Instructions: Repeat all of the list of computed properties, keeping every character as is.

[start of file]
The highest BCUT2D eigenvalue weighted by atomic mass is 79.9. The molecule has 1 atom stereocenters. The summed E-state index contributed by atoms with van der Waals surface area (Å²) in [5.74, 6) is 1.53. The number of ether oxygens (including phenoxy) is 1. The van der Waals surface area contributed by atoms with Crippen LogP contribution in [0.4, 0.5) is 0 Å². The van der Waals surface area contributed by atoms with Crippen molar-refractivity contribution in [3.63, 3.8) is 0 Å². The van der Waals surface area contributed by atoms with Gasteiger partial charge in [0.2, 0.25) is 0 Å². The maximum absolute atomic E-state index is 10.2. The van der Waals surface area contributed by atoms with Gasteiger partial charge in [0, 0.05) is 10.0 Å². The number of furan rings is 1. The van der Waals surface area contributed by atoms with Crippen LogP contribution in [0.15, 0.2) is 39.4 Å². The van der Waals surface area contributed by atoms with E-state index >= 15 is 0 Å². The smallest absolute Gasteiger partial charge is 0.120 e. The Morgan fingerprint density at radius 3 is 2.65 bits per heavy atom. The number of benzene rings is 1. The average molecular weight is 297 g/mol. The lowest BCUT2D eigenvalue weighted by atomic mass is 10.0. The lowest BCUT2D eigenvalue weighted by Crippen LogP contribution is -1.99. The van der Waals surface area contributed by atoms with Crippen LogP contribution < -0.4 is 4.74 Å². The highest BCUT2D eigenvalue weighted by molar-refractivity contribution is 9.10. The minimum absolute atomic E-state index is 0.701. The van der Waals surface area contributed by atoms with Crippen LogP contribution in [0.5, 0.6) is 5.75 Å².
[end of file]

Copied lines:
The highest BCUT2D eigenvalue weighted by atomic mass is 79.9. The molecule has 1 atom stereocenters. The summed E-state index contributed by atoms with van der Waals surface area (Å²) in [5.74, 6) is 1.53. The number of ether oxygens (including phenoxy) is 1. The van der Waals surface area contributed by atoms with Crippen LogP contribution in [0.4, 0.5) is 0 Å². The van der Waals surface area contributed by atoms with Crippen molar-refractivity contribution in [3.63, 3.8) is 0 Å². The van der Waals surface area contributed by atoms with Gasteiger partial charge in [0.2, 0.25) is 0 Å². The maximum absolute atomic E-state index is 10.2. The van der Waals surface area contributed by atoms with Gasteiger partial charge in [0, 0.05) is 10.0 Å². The number of furan rings is 1. The van der Waals surface area contributed by atoms with Crippen LogP contribution in [0.15, 0.2) is 39.4 Å². The van der Waals surface area contributed by atoms with E-state index >= 15 is 0 Å². The smallest absolute Gasteiger partial charge is 0.120 e. The Morgan fingerprint density at radius 3 is 2.65 bits per heavy atom. The number of benzene rings is 1. The average molecular weight is 297 g/mol. The lowest BCUT2D eigenvalue weighted by atomic mass is 10.0. The lowest BCUT2D eigenvalue weighted by Crippen LogP contribution is -1.99. The van der Waals surface area contributed by atoms with Crippen LogP contribution < -0.4 is 4.74 Å². The highest BCUT2D eigenvalue weighted by molar-refractivity contribution is 9.10. The minimum absolute atomic E-state index is 0.701. The van der Waals surface area contributed by atoms with Crippen LogP contribution in [0.5, 0.6) is 5.75 Å².